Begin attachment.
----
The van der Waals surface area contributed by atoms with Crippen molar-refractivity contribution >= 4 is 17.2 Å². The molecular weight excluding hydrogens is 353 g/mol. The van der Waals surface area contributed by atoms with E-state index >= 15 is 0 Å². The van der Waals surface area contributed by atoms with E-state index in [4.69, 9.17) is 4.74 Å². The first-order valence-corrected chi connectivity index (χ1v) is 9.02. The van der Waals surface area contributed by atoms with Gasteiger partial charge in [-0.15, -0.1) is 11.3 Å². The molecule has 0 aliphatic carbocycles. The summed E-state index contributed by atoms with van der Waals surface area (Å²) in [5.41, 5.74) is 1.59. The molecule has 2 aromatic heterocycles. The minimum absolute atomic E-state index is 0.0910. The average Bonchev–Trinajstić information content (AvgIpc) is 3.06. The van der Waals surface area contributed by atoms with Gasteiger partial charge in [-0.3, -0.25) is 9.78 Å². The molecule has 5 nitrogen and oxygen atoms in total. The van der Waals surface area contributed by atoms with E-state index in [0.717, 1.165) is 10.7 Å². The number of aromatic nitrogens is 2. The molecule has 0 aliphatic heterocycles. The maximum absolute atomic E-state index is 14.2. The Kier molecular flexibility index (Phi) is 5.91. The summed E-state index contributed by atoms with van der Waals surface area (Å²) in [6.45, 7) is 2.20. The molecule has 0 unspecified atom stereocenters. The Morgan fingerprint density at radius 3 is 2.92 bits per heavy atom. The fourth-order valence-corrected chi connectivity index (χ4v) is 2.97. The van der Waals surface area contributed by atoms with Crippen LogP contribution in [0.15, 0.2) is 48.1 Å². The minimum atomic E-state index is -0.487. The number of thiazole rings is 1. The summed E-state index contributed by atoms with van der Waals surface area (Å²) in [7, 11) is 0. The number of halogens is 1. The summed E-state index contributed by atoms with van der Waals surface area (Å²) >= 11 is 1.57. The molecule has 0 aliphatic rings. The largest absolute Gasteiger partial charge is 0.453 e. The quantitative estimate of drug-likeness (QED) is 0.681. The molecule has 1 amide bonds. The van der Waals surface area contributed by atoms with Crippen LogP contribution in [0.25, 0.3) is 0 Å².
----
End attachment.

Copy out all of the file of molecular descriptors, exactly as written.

The van der Waals surface area contributed by atoms with Crippen molar-refractivity contribution >= 4 is 17.2 Å². The molecular weight excluding hydrogens is 353 g/mol. The van der Waals surface area contributed by atoms with E-state index >= 15 is 0 Å². The van der Waals surface area contributed by atoms with E-state index in [4.69, 9.17) is 4.74 Å². The first-order valence-corrected chi connectivity index (χ1v) is 9.02. The van der Waals surface area contributed by atoms with Gasteiger partial charge in [-0.15, -0.1) is 11.3 Å². The molecule has 0 aliphatic carbocycles. The summed E-state index contributed by atoms with van der Waals surface area (Å²) in [5.41, 5.74) is 1.59. The molecule has 2 aromatic heterocycles. The minimum absolute atomic E-state index is 0.0910. The average Bonchev–Trinajstić information content (AvgIpc) is 3.06. The van der Waals surface area contributed by atoms with Gasteiger partial charge in [-0.3, -0.25) is 9.78 Å². The molecule has 5 nitrogen and oxygen atoms in total. The van der Waals surface area contributed by atoms with E-state index in [0.717, 1.165) is 10.7 Å². The number of aromatic nitrogens is 2. The molecule has 0 aliphatic heterocycles. The maximum absolute atomic E-state index is 14.2. The Kier molecular flexibility index (Phi) is 5.91. The summed E-state index contributed by atoms with van der Waals surface area (Å²) in [6.45, 7) is 2.20. The molecule has 0 unspecified atom stereocenters. The Morgan fingerprint density at radius 3 is 2.92 bits per heavy atom. The fourth-order valence-corrected chi connectivity index (χ4v) is 2.97. The van der Waals surface area contributed by atoms with Crippen LogP contribution in [0.15, 0.2) is 48.1 Å². The minimum atomic E-state index is -0.487. The number of thiazole rings is 1. The summed E-state index contributed by atoms with van der Waals surface area (Å²) in [7, 11) is 0. The number of halogens is 1. The summed E-state index contributed by atoms with van der Waals surface area (Å²) >= 11 is 1.57. The molecule has 0 aliphatic rings. The largest absolute Gasteiger partial charge is 0.453 e. The quantitative estimate of drug-likeness (QED) is 0.681. The molecule has 1 amide bonds. The van der Waals surface area contributed by atoms with Crippen LogP contribution in [0.25, 0.3) is 0 Å².